I'm writing about your March 1 cover story (p. 2) that says some healthcare companies are learning the "getting back to basics" lesson. This industry may be lending itself to corporate rightsizing through myriad strategies, but getting back to basics is not one of them. If the healthcare industry wants to become more efficient, it will get back to basic economics and let the free-market system work its wonders.
What other industry insures highly probable low-cost occurrences? None that I know of. What other industry charges a per-enrollee, per-month premium in exchange for services? I wish the restaurant industry would. I could pay a certain sum and get as many meals as I wanted. What a concept.
Other industries don't follow this model because price on a per-unit basis is the only market mechanism that works. Some argue that if prices are charged on a per-visit/admission basis, consumers would not be able to afford healthcare. But removing insurance policies that overinsure consumers would take dollars employees and employers spend on premiums and contribute to increased consumer incomes.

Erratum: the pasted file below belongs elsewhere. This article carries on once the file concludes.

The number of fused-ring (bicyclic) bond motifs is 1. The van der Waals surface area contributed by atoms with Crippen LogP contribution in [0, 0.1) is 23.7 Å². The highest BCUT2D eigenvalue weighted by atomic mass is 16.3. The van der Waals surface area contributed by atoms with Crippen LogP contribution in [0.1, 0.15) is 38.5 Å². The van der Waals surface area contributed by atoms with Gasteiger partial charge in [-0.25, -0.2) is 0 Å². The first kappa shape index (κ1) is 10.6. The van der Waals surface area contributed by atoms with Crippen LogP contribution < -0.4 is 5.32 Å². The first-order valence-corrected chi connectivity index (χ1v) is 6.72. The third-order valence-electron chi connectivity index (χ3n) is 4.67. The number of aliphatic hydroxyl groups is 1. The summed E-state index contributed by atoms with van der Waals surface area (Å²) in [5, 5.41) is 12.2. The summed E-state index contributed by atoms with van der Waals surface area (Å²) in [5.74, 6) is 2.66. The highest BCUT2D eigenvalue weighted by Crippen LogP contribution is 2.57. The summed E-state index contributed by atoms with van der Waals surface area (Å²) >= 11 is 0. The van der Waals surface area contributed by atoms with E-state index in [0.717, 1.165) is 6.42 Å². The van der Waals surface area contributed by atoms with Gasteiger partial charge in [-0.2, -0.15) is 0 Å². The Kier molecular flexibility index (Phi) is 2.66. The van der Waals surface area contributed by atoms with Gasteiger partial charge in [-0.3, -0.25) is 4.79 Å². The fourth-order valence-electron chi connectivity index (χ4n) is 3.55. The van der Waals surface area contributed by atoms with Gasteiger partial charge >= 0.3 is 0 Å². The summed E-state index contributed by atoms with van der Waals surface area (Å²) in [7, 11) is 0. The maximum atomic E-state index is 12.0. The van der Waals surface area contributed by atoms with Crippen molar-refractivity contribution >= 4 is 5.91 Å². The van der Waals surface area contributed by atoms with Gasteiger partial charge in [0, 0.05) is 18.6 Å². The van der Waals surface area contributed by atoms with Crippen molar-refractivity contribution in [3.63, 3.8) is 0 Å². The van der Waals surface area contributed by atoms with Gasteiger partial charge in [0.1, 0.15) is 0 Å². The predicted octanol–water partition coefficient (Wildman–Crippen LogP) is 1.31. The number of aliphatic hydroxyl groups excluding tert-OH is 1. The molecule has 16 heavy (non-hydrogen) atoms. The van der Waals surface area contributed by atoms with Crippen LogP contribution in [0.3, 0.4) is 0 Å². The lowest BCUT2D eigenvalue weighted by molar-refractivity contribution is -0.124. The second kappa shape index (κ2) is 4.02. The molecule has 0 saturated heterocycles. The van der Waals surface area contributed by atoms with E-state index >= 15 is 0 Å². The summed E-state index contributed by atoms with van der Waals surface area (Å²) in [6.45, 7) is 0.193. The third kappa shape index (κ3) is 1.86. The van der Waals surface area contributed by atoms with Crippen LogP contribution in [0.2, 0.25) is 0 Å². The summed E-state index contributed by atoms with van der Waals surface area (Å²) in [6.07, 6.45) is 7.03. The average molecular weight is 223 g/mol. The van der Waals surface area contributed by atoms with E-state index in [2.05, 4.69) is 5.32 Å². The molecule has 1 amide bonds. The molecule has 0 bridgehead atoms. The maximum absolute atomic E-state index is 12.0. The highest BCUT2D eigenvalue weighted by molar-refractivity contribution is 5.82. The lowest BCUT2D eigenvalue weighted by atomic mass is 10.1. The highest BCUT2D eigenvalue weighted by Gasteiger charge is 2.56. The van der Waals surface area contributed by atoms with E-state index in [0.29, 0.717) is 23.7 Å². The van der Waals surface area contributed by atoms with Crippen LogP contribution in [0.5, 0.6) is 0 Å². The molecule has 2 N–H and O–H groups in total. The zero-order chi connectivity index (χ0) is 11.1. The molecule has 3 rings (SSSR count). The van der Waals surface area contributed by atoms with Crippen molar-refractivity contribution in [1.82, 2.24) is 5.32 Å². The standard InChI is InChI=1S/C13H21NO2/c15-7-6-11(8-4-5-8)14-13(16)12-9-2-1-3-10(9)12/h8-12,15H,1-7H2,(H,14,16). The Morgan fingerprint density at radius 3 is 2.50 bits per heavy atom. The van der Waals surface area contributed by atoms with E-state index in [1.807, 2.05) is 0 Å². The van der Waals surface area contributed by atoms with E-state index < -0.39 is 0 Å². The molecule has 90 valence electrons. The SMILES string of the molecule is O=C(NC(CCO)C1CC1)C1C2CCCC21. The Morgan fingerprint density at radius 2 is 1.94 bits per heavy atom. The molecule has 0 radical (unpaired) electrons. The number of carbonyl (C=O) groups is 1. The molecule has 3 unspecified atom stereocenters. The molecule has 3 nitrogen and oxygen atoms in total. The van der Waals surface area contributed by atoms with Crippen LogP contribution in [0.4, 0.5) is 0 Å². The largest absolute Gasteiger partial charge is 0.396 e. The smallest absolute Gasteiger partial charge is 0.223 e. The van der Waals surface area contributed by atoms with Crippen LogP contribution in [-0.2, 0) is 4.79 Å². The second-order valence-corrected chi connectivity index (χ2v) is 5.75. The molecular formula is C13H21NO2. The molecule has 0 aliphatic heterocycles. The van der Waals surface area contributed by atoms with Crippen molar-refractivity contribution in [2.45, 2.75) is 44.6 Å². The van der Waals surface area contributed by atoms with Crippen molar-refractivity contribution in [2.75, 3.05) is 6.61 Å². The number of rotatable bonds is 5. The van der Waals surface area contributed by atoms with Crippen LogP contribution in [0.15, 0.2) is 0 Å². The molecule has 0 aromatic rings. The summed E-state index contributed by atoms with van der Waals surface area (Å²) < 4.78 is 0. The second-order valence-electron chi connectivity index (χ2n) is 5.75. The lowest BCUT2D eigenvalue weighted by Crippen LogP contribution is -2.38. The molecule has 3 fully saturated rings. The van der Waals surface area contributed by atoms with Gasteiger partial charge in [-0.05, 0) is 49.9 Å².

Consumers have become accustomed to demanding excessive healthcare because of hidden prices: They see only their portion of insurance premiums, deductibles, and copayments, not the overall actual cost of an outpatient visit or inpatient admission. Under the managed-care philosophy, healthcare financing risks are assumed predominantly by the healthcare facility.
Patients should be held responsible for preventive health and health financing risks. Consumer demand for physician intervention would decline through healthier lifestyle choices and preventive home-based self-care. Reductions in demand would result in decreases in healthcare costs.
Getting back to basics is all about price and consumer choice.
Chief financial officer
5th Medical Group
Minot Air Force Base